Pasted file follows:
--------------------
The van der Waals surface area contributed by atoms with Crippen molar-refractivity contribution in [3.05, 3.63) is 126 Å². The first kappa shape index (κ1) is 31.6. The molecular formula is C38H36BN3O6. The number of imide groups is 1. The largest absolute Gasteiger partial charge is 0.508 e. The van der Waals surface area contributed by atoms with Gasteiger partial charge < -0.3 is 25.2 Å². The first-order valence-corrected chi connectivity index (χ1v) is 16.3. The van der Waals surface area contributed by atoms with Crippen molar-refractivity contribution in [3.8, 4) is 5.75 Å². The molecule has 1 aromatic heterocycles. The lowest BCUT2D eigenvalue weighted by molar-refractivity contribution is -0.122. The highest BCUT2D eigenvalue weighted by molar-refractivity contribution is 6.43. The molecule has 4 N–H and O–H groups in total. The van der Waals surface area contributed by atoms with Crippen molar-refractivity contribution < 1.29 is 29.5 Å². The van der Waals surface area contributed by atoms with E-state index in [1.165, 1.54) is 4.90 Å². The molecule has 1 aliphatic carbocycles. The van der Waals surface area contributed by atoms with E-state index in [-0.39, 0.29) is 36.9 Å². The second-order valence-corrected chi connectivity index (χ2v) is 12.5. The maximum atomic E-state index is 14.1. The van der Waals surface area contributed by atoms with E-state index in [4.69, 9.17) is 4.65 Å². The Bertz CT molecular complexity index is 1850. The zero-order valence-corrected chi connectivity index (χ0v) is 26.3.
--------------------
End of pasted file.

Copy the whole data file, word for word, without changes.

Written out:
The van der Waals surface area contributed by atoms with Crippen molar-refractivity contribution in [3.05, 3.63) is 126 Å². The first kappa shape index (κ1) is 31.6. The molecular formula is C38H36BN3O6. The number of imide groups is 1. The largest absolute Gasteiger partial charge is 0.508 e. The van der Waals surface area contributed by atoms with Gasteiger partial charge < -0.3 is 25.2 Å². The first-order valence-corrected chi connectivity index (χ1v) is 16.3. The van der Waals surface area contributed by atoms with Crippen molar-refractivity contribution in [3.8, 4) is 5.75 Å². The molecule has 1 aromatic heterocycles. The lowest BCUT2D eigenvalue weighted by molar-refractivity contribution is -0.122. The highest BCUT2D eigenvalue weighted by molar-refractivity contribution is 6.43. The molecule has 4 N–H and O–H groups in total. The van der Waals surface area contributed by atoms with Crippen molar-refractivity contribution < 1.29 is 29.5 Å². The van der Waals surface area contributed by atoms with E-state index in [1.165, 1.54) is 4.90 Å². The molecule has 1 aliphatic carbocycles. The van der Waals surface area contributed by atoms with E-state index in [-0.39, 0.29) is 36.9 Å². The second-order valence-corrected chi connectivity index (χ2v) is 12.5. The maximum atomic E-state index is 14.1. The van der Waals surface area contributed by atoms with E-state index in [4.69, 9.17) is 4.65 Å². The Bertz CT molecular complexity index is 1850. The zero-order valence-corrected chi connectivity index (χ0v) is 26.3.